The Kurdish desire to establish Kurdistan as an independent state is opposed by the governments of all the states in which Kurds currently live. The long-standing separatist conflict in Turkey cost thousands of lives and imposed “terrorism from above” against its own citizens in Anatolia, including martial law in the 1980s. A similar situation existed in Iraq under Saddam Hussein, but there was and still is in Turkey a clash between two levels of terrorism: state terrorism vs. sub-state terrorism. Both sides were and are committing war crimes, executions, torture and destruction of material property, but the reaction of the West, especially the US, accuse the Kurdish side (the PKK), of terrorism but not the Turkish government.

In comparison, during the Kosovo Crisis of 1998−1999, both the West and the US saw acts of terror carried out by the Serbian government but not by the KLA – a typical terrorist organization modeled on the PKK, the IRA, the ETA or Hezbollah. Ankara never saw the KLA as a terrorist group and opened the door to the legitimation of the PKK as freedom fighters of a political-revolutionary party. Ankara set an even more serious precedent by recognizing the independence of Kosovo in 2008 – a state that is governed by ex-KLA commanders (who are US’s clients). There is no reason not to recognize an independent Kurdistan governed by PKK commanders with Abdullah Öcalan as President (just as Hashim Tachi a KLA commander in the 1990s, became President of the Republic of Kosovo in 2016).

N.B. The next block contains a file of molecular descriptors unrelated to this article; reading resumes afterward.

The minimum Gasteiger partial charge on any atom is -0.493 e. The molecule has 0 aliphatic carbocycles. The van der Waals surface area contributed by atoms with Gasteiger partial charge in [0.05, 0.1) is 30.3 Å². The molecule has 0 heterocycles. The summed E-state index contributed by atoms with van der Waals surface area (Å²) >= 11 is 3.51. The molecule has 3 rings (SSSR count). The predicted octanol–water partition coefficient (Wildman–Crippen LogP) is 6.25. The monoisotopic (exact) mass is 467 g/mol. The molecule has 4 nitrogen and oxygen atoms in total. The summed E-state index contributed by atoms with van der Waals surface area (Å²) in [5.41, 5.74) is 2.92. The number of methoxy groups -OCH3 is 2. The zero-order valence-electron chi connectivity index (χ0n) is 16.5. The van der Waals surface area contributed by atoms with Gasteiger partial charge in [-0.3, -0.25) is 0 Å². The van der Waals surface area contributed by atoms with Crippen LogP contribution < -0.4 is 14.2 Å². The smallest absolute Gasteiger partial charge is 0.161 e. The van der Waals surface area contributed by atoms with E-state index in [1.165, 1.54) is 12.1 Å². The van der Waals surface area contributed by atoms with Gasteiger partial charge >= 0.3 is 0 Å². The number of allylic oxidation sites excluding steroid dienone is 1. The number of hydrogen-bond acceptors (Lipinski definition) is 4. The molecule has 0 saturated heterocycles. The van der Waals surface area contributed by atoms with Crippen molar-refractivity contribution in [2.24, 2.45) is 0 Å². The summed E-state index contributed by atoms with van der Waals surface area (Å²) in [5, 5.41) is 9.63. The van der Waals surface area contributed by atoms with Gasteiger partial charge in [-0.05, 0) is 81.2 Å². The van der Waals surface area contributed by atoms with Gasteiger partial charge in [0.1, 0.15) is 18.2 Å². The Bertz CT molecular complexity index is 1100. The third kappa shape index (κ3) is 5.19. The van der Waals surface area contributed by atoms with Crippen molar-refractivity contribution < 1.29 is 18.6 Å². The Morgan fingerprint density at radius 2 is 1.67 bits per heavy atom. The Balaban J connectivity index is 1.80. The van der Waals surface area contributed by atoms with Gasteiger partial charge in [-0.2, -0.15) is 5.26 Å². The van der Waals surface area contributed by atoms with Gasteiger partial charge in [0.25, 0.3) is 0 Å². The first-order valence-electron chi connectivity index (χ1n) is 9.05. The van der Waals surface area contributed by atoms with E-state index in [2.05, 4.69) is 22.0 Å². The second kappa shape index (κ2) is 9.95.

A similar state terrorism policy emerged when Saddam Hussein oppressed the aboriginal Kurds, as was the case with the Anfal Operation carried out in 1982.  This was during the Iraqi-Iranian War of 1980−1988, when approximately 8.000 Kurds were arrested and executed. But the most brutal action against the Iraqi Kurds occured in 1988 when Saddam’s army   destroyed more than 2.000 Kurdish villages using chemical weapons, without any US sanctions, since Saddam was an ally in Washington’s fight against the (Shia) Islamic Republic of Iran, and regardless that up to 200,000 Kurds are  estimated to have been killed in this organized genocide.

Turkey’s policy on the “Kosovo Question” has already boomeranged back to the homeland, and will probably be solved according to the Kosovo pattern, in which Russia is expected to play a fundamental role as payback for the NATO/Turkey Kosovo strategy.